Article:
PALE HORSEMAN setlist:
02. "Gnashing Of Teeth"
03. "Final War"
04. "Long Way Down"
05. "Witches Will Gather"
06. "Phantasmal Voice"
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To make things even more worrying, there were some sound issues during the changeover with the most annoying being the mic noise whenever Mark Lira was hitting the tom of his drum set, something that was not fixed and stayed with us during the entire set. I don’t want to whine over this, but one expects that by the time the headliners will hit the stage, all the sound-issues would/should have been resolved. As I said, there was an almost one hour delay, so spending more time on solving these issues was not part of the equation. After all, I am sure there was some strict curfew looming above our heads like a modern version of the Sword of Damocles, so things just had to move on.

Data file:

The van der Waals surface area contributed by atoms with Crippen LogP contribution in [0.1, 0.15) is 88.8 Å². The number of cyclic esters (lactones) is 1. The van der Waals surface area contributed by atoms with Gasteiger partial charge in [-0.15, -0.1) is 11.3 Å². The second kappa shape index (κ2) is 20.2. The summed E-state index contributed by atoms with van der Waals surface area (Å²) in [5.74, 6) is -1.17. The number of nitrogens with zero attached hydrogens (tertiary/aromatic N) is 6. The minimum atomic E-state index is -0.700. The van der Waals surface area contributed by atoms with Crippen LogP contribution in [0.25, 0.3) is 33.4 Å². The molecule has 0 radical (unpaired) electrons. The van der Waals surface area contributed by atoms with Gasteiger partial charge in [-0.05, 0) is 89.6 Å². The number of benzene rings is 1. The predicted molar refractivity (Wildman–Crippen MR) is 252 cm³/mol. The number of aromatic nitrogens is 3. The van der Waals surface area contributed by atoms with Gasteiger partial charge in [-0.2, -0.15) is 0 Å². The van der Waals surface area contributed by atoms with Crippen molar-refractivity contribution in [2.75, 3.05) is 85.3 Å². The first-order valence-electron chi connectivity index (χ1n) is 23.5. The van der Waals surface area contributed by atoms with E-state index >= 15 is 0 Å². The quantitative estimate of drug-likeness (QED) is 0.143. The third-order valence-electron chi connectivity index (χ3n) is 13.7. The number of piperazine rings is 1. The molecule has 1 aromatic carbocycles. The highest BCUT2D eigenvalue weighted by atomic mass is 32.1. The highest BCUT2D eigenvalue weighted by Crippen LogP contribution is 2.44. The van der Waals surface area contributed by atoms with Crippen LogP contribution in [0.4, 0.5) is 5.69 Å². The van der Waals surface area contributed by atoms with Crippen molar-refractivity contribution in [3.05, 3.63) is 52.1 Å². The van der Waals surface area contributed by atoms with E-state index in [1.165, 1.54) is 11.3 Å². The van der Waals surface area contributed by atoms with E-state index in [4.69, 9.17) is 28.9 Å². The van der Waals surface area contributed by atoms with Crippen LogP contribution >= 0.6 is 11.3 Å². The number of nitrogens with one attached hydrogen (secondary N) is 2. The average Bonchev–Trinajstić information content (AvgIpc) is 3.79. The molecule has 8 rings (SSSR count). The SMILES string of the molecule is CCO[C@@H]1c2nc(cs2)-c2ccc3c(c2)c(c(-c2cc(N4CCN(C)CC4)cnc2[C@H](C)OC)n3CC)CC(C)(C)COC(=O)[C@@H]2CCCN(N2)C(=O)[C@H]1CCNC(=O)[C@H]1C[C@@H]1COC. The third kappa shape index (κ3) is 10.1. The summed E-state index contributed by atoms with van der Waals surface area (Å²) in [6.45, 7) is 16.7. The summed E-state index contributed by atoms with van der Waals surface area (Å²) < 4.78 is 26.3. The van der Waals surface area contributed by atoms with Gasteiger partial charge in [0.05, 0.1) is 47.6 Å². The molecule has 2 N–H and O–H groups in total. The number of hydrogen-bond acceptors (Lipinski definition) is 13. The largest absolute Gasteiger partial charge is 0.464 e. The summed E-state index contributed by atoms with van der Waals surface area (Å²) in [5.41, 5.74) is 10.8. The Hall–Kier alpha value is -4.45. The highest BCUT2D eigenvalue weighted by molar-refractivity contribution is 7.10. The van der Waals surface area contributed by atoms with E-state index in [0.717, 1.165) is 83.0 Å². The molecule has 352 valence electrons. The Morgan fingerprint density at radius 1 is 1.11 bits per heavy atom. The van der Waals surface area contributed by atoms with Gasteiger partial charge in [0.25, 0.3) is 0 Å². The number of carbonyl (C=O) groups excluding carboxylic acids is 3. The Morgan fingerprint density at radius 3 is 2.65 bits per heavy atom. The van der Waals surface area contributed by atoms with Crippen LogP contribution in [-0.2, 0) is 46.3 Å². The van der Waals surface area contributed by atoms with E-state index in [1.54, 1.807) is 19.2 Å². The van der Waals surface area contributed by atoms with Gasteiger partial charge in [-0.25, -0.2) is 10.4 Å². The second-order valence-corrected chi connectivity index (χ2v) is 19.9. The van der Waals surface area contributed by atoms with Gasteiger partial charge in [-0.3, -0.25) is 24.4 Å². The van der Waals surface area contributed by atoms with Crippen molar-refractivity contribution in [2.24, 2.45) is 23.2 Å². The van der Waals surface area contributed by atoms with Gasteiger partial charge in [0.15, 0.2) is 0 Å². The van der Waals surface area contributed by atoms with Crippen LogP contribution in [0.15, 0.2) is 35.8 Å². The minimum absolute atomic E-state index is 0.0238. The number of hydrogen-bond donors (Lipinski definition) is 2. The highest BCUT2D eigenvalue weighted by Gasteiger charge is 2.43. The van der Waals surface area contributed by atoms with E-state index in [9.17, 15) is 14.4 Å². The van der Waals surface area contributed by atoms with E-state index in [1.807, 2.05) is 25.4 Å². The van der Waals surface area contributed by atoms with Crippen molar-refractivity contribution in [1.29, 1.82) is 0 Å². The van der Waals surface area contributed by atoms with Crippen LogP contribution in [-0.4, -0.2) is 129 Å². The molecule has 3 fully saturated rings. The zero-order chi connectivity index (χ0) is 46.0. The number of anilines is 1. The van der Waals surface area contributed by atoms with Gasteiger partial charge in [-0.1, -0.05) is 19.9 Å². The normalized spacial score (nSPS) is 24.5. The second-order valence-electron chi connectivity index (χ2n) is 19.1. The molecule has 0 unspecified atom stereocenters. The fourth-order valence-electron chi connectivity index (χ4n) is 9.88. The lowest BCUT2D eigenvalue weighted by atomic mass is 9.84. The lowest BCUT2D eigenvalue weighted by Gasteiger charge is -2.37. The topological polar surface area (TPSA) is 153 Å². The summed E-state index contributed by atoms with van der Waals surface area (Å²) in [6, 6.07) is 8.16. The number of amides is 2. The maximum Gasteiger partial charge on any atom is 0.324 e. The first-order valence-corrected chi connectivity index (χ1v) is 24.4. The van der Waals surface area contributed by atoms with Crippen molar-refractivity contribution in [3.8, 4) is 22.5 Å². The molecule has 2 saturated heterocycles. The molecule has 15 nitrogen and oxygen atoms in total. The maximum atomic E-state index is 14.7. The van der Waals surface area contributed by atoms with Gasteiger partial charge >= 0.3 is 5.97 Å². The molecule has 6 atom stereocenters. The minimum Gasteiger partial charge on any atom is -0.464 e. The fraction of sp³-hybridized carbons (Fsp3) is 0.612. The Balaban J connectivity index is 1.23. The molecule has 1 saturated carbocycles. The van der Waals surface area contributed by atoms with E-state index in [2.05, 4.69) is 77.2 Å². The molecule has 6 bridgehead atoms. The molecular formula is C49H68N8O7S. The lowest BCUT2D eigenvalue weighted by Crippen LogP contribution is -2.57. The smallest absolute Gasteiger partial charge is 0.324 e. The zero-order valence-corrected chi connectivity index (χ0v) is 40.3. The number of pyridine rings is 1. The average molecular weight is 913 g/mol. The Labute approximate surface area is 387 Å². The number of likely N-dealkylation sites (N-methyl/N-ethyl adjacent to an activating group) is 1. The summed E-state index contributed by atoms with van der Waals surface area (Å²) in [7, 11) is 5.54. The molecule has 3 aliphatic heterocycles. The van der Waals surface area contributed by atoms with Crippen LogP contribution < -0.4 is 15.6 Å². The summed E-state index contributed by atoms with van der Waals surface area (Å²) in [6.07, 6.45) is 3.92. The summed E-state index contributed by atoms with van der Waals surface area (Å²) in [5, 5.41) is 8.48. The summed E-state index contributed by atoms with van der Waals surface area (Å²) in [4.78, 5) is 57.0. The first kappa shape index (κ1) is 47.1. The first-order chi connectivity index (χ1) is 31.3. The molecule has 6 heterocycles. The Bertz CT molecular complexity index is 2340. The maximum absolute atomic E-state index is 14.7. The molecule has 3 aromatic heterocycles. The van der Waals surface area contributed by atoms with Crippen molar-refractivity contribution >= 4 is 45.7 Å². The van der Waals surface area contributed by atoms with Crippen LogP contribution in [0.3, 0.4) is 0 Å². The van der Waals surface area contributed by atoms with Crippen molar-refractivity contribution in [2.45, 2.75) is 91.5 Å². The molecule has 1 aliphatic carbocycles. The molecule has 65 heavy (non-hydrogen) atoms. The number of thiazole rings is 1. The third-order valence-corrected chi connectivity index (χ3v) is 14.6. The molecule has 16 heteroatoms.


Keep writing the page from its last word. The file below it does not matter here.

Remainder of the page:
Half an hour past midnight, it was (about) time to get TROUBLE onstage push the scales towards classic Doom Metal and get more people closer to the front rows. Yeah, the five piece band opened the set with the massive “Psalm 9” and all my worries were immediately thrown into trash can. Sure, there were still issues but, man, the sound those two guitars deliver is so massive that some things can be easily overlooked. One difference between this and the last TROUBLE performance I had watched was that the band looked absolutely wired and hungry to play live. On top of this, Kyle Thomas looked the most relaxed I have seen him onstage since the day he (re)joined TROUBLE. His level of confidence and the way he presented himself among those two legendary guitarists was phenomenal and this was reflected to the entire band with an energy surge going around the stage getting increased after every loop. Without pausing, the double guitar work marked the time for “The Wolf” and it was great seeing all this headbanging action going in the front rows when not singing along. Rick and Bruce share the same massive guitar sound but they deliver the goods in different ways; Rick is a more relaxed ‘70s guitarist while Bruce can be described as a Uli Jon Roth / Ritchie Blackmore hybrid who puts lots of energy in his playing with all those old-school guitar-playing poses which are close to extinction nowadays.